DUBAI (Reuters) – Oman’s Shura council has voted to ban alcohol, an official of the advisory body said, a move that, if approved by the cabinet, would bring the sultanate in line with some other conservative Gulf Arab states that will hurt plans to expand tourism.
“The members voted for generalizing the punishment on anyone who practice alcohol-related activities including production, dealing, or trading,” the official told Reuters.
“But, of course, this is still a recommendation, not a law by itself.”
Oman, a small non-OPEC oil exporter, has smaller energy reserves than its wealthy Gulf neighbours and is trying to diversify its economy, in part by expanding its tourism sector.
It seeks to become a major destination for cruise tourism.
Currently anyone found producing, consuming or trading alcohol without a permit is liable to a jail term of between 6 months and 3 years, or a minimum fine of 300 Omani rials ($779), or both, the council official said.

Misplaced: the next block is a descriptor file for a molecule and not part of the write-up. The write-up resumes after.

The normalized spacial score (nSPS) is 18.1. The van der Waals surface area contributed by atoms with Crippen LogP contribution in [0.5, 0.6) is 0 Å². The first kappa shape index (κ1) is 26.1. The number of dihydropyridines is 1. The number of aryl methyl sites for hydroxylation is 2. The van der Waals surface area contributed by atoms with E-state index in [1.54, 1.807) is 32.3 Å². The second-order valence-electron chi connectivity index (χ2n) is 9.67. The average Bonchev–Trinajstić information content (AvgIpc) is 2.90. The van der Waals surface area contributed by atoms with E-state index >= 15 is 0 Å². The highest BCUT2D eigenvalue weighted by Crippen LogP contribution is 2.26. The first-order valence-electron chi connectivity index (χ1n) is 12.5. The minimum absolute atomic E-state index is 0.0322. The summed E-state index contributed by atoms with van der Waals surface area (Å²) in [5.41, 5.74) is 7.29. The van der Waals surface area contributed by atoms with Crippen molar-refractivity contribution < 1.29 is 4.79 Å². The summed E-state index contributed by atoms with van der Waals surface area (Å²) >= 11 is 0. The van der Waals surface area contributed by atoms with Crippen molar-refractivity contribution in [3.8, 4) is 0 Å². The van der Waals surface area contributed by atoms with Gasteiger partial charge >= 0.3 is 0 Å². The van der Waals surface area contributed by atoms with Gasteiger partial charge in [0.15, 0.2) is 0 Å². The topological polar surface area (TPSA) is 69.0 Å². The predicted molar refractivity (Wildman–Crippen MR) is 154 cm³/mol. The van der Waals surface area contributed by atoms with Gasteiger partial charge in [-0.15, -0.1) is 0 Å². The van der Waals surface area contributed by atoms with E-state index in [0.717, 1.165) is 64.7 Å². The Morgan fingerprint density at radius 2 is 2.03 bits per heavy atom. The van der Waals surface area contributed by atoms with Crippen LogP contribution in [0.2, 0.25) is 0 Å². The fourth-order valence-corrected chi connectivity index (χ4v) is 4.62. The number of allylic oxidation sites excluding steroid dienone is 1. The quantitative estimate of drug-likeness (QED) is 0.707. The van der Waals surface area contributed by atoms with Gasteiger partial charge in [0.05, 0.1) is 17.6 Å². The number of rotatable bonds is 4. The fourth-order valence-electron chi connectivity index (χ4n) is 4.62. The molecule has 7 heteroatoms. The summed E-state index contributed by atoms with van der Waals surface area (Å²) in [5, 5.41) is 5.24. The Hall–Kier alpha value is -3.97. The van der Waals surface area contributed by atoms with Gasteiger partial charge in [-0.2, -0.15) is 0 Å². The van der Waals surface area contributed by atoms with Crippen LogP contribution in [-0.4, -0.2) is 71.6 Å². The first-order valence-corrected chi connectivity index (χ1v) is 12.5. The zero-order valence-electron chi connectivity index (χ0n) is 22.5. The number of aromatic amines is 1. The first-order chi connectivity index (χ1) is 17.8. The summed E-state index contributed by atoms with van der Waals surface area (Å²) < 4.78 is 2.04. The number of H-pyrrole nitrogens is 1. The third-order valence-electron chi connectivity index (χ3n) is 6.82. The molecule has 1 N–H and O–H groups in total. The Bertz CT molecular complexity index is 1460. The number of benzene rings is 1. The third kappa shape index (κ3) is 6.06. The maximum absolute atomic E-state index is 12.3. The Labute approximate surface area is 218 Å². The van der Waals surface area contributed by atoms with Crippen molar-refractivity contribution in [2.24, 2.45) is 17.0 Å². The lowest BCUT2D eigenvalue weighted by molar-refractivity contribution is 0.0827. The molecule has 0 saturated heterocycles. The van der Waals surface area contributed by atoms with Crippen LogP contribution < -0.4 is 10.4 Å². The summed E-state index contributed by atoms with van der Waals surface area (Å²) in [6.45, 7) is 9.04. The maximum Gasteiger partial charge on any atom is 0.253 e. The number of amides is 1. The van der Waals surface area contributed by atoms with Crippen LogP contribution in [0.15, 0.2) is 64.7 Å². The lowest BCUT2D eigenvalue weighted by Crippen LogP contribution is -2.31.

Permits to buy and drink alcohol are only issued to non-Muslims, in effect restricting alcohol only to visitors to Oman.
The council on Monday voted to recommend putting a blanket ban on such activities, and making them punishable with a jail term of between 10 days and one year, or a minimum fine of 200 rials, or both. Permits would be abolished.
The council’s action remained only a vote, The Times of Oman newspaper quoted tourism ministry official Maitha Al Mahrooqi as saying. Oman had historically welcomed people from all over the world and would continue to do so.
She added, “We may be putting more rules and regulations in terms of the services and qualities, and not to ban it. That is what I can say at this stage.”